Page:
Sen. elect White to promote rules for oil shale development

Commercial oil shale production might be years away, but Republican state lawmakers plan to craft some general policies this year that could set the stage for developing the abundant fossil fuel.

Sen.-elect Al White, R-Hayden, said he plans to carry legislation to start a rule-making process governing how and where oil shale can be developed in Colorado.

“The bill will establish a task force whose job it is to do a rule making for oil shale extraction and what parameters need to surround oil shale when it becomes commercially viable,” he said
Colorado, Utah and Wyoming have an estimated trillion barrels of crude oil locked in their shale formations.

Rep.-elect Laura Bradford, R-Collbran, said she hopes the task force, with members appointed by the Legislature, will “depoliticize” the debate over oil shale.

Though no company has announced imminent commercial development, a number of firms, including Shell, have research and development projects under way in the region.

Rep. Kevin Lundberg, R-Berthoud, has announced he will run a bill to “incentivize” commercial oil shale production by cutting the state’s severance tax on the fuel.

“(It’s) an incentive by discounting the oil shale severance taxes through the year 2020 if any company will start to develop a commercial program by 2012,” Lundberg said.

Glenn Vawter, executive director of the National Oil Shale Association, said it is good to see lawmakers gearing up for that future.

“I think any encouragement at the state is helpful,” Vawter said. “I think right now with oil prices the way they are … there’s a lot of people thinking, Utah is a better place to do business, shall we say.”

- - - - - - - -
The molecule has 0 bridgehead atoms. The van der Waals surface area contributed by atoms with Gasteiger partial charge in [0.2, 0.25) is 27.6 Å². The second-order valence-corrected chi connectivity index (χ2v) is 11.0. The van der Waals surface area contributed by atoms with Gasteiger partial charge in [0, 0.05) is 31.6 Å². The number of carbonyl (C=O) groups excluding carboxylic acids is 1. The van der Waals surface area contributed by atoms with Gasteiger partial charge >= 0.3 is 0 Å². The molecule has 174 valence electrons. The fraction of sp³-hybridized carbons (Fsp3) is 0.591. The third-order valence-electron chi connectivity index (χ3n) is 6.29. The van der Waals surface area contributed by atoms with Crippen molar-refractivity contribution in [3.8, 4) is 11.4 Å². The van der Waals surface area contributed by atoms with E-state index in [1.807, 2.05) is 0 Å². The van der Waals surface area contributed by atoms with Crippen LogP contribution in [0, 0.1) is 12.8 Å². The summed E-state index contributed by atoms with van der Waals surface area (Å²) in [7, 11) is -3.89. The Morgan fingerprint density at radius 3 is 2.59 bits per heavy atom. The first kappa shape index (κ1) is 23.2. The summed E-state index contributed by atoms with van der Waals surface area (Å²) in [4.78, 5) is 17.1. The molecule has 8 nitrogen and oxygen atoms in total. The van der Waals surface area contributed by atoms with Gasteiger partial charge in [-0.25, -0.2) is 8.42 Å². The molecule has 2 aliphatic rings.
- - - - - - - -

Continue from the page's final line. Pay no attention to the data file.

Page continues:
Even if the governor signs the bills into law, commercial oil shale could face steep opposition at the federal level thanks to President-elect Barack Obama’s appointment of Sen. Ken Salazar, D-Colo., as the head of the Interior Department.

Salazar, whose agency will oversee and issue permits for energy development on federal lands, has announced his opposition to a series of proposed federal rules governing oil shale extraction.

“If we are to succeed in developing oil shale responsibly, which I support, we need to establish an orderly process for development that protects Colorado’s communities, protects our water and helps us avoid the busts that have, in the past, set us back,” Salazar said in a November statement.

White acknowledged some might see his and others’ efforts as premature, but it is better to be proactive rather than reactive after a boom.

“Why wait until the problems arise?” White said. “Let’s see if we can anticipate them.”


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